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Weather Forecast (05/12/22)

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More rain likely occurred overnight with more expected today (Thursday, May 12).  With some severe weather also anticipated that will mean some localized heavy pockets of rain.  This will continue to delay any opportunity to begin planting in 2022 for most areas.  This past week all NDAWN (North Dakota Agricultural Weather Network) stations recorded some rain with many areas in eastern North Dakota into northwestern Minnesota recording over 1 inch    (Figure 1).

Figure 1.   Total rainfall for the 168-hour period ending at 12:11 PM on May 11, 2022 at NDAWN stations

Once the storm over the region today (Thursday) moves out most areas should record minimal rain through the middle of next week.  There will be shower activity during some afternoons, but no big rains are expected.  The key to drying off may come at the end of next week as there may be one last bigger, widespread rain event until the pattern shifts more permanently as we end the month of May. 

Figures 2 and 3 are forecasted estimates of Growing Degree Days base 32° and 50°.  Because of the rain and cooler temperatures behind this storm, most days will record below average temperatures this period.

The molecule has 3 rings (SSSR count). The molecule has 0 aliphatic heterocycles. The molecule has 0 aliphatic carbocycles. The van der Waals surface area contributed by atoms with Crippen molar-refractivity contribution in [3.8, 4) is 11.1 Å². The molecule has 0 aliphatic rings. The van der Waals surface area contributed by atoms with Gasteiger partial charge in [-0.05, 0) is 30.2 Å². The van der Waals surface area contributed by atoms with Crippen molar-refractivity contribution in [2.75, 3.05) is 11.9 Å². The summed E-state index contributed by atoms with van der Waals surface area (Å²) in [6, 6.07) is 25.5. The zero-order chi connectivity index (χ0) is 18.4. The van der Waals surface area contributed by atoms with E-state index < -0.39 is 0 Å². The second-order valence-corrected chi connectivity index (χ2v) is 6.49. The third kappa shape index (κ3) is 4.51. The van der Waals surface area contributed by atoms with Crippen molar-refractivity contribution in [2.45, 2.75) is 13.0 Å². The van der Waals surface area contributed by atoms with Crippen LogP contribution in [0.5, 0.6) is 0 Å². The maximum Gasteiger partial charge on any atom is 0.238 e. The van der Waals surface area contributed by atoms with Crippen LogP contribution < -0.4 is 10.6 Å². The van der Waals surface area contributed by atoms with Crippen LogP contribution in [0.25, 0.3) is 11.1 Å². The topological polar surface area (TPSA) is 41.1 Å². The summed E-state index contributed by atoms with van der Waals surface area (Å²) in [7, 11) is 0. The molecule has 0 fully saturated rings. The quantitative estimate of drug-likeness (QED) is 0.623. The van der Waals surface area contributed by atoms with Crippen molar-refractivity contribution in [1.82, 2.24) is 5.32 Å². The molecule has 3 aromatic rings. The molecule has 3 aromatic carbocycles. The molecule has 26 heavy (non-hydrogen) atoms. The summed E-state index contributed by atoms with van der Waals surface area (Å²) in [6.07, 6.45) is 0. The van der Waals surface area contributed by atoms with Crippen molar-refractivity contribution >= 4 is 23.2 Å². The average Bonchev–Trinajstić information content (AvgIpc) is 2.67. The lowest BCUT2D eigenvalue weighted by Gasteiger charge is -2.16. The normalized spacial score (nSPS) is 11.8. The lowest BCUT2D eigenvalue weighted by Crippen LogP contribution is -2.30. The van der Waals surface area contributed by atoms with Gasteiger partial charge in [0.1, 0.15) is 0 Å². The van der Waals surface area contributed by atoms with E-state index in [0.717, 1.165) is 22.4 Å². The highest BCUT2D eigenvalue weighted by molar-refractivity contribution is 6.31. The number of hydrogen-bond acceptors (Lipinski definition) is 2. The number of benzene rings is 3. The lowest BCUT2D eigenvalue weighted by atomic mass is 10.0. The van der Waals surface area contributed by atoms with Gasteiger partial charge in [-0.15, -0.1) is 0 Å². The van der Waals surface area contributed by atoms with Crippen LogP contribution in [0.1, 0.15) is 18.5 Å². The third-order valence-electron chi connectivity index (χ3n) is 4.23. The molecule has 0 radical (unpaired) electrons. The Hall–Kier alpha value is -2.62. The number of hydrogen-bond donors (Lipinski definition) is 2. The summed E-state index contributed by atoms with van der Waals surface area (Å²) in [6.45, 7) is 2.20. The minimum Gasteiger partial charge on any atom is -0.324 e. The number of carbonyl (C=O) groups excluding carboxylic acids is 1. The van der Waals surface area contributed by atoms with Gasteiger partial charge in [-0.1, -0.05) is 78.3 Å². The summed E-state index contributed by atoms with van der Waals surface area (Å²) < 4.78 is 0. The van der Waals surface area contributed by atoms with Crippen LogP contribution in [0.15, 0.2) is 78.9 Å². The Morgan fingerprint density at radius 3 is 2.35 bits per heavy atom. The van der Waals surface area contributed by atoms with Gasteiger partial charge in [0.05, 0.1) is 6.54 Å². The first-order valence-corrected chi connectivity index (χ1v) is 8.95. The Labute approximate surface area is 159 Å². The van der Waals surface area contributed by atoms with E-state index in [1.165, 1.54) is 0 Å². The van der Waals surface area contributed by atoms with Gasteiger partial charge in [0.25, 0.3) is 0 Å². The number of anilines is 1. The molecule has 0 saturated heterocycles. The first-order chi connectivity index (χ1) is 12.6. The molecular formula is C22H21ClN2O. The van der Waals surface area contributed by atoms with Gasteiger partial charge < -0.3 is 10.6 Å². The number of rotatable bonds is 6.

Figure 2.  Estimated growing degree days base 32° for the period of May 12 to May 18, 2022.
Figure 3.   Estimated growing degree days base 50° for the period of May 12 to May 18, 2022.

Soil temperatures at 4 inches have reached the 50° range across the region.  During the afternoon temperatures get even warmer, but we have reached that point in the season when even near sunrise, the soil temperatures just below the surface are still around that 50° level in most parts of the region (Figure 4).

Figure 4.   Soil temperatures at 4” depth under bare soil at NDAWN stations near sunrise on May 11, 2022.

For the many of you that have asked, yes, I still see many reasons why this summer will turn dry.  It will be unlikely that we are as warm as 2021, but above average temperatures are still expected as well.

 

Daryl Ritchison

Meteorologist

Director of the North Dakota Agricultural Weather Network (NDAWN)